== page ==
Donate!!! Yes, you!! See that “PayPal” button up to the right? Join the challenge to transmission that they don’t need and we don’t want! No CapX 2020 has Intervened in the ITC Midwest MN/IA Certificate of Need, a public interest intervention focused on showing up to weigh in on the big picture issues (Important note, No CapX 2020 is aiding public participation, but not taking a position on route.).
This is a new transmission line proposed by Great River Energy in the Myrick area, just up the hill from the Minnesota River in Le Sueur. Great River Energy is holding an open house on Tuesday!
Great River Energy Open House
Tuesday, Jan. 27, 2015
5:30 to 7:30 p.m.
Le Sueur Library
118 Ferry Street
Le Sueur, Minnesota
Here’s the Notice blurb they sent out:
And the GRE Tyrone Transmission Project page!
What they’re not mentioning is that this project will require approval by the County, and that application is expected to be filed some time after the Open House. So mark your calendars, and keep an eye out!
And let’s wax nostalgic for a bit… remember that old, rejected, Myrick CapX 2020 proposal? Here it is below, an addition DURING THE HEARING, long after the opportunity to add new route options had been closed. It was added after Xcel finally got the word that the DOT would not allow them to ram through their Le Sueur Scenic Easements. We’re on some familiar territory here:
Here’s an article about this Tyrone line in the Le Sueur News-Herald:
Great River Energy and Minnesota Valley Electric Cooperative hold an open house meeting Tuesday, Jan. 27 regarding a proposed 69-kilovolt transmission line and substation to be constructed in the Le Sueur area.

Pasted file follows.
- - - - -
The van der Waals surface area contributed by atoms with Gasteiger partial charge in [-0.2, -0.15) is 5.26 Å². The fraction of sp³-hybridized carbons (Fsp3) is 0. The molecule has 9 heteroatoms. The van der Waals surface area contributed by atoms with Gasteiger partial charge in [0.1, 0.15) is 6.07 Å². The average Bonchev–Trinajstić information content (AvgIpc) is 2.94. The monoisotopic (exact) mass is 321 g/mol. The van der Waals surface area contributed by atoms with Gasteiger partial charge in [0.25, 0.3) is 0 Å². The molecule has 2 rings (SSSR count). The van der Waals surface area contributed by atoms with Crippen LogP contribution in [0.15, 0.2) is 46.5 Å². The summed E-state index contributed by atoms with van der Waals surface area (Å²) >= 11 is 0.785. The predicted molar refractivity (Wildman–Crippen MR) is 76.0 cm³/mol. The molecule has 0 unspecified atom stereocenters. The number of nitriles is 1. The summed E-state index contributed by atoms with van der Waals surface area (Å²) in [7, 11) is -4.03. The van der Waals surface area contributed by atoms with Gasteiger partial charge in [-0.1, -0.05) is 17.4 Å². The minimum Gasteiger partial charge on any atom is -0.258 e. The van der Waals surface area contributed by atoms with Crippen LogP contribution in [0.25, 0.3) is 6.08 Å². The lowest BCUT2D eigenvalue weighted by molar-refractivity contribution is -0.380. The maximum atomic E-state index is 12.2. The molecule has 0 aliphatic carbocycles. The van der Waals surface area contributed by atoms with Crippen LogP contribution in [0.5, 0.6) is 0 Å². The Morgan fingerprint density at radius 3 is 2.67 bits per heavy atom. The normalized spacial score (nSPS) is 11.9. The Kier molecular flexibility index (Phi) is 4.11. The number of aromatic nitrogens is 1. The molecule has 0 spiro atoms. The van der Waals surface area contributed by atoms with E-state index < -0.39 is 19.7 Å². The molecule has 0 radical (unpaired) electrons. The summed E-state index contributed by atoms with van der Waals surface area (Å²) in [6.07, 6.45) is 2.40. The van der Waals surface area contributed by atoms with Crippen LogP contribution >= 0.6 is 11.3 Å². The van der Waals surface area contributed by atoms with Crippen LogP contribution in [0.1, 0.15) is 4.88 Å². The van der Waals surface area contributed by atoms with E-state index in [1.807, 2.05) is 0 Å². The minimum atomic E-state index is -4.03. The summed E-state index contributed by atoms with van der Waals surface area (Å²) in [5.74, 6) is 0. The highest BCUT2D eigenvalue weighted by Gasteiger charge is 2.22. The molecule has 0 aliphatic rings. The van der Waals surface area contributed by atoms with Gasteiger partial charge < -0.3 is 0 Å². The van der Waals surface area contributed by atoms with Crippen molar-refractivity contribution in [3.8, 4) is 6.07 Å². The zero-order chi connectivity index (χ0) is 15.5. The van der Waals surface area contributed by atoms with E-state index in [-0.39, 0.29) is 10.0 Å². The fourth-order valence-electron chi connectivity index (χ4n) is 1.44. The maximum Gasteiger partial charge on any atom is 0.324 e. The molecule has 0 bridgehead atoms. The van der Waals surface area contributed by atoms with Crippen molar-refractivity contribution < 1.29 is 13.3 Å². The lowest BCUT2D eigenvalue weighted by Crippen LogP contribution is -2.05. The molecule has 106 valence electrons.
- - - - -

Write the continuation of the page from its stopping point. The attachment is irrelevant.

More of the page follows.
The proposed substation would be located near the intersection of County Road 117 and 320th Street and the line would run along 320 Street to 265th Avenue, tapping in to an existing Xcel Energy line at 339th Street. Construction is expected to begin this winter with lines being in service by June 2016.
Remember this map? The ITC Midwest MN/IA line is the ITC Midwest part of MISO’s “MVP 3″ which on the above map is the red part. The other part of MISO’s “MVP 3″ is to be built and owned by Warren Buffet’s Mid-American Energy, and that’s the green line above. MISO’s MVP 3 is one of those touted and promoted by our “friends” at Center for Rural Affairs (oh, what people will do for money!) The tan/orange and blue are what’s known as MISO’s “MVP 4.” And yes, it’s all connected, moving east to MISO’s MVP 5, the northern part of which is Badger Coulee, from La Crosse to Madison, and the southern part of which is the Cardinal-Hickory Creek (Spring Green?) that runs from MVP 4 to Madison.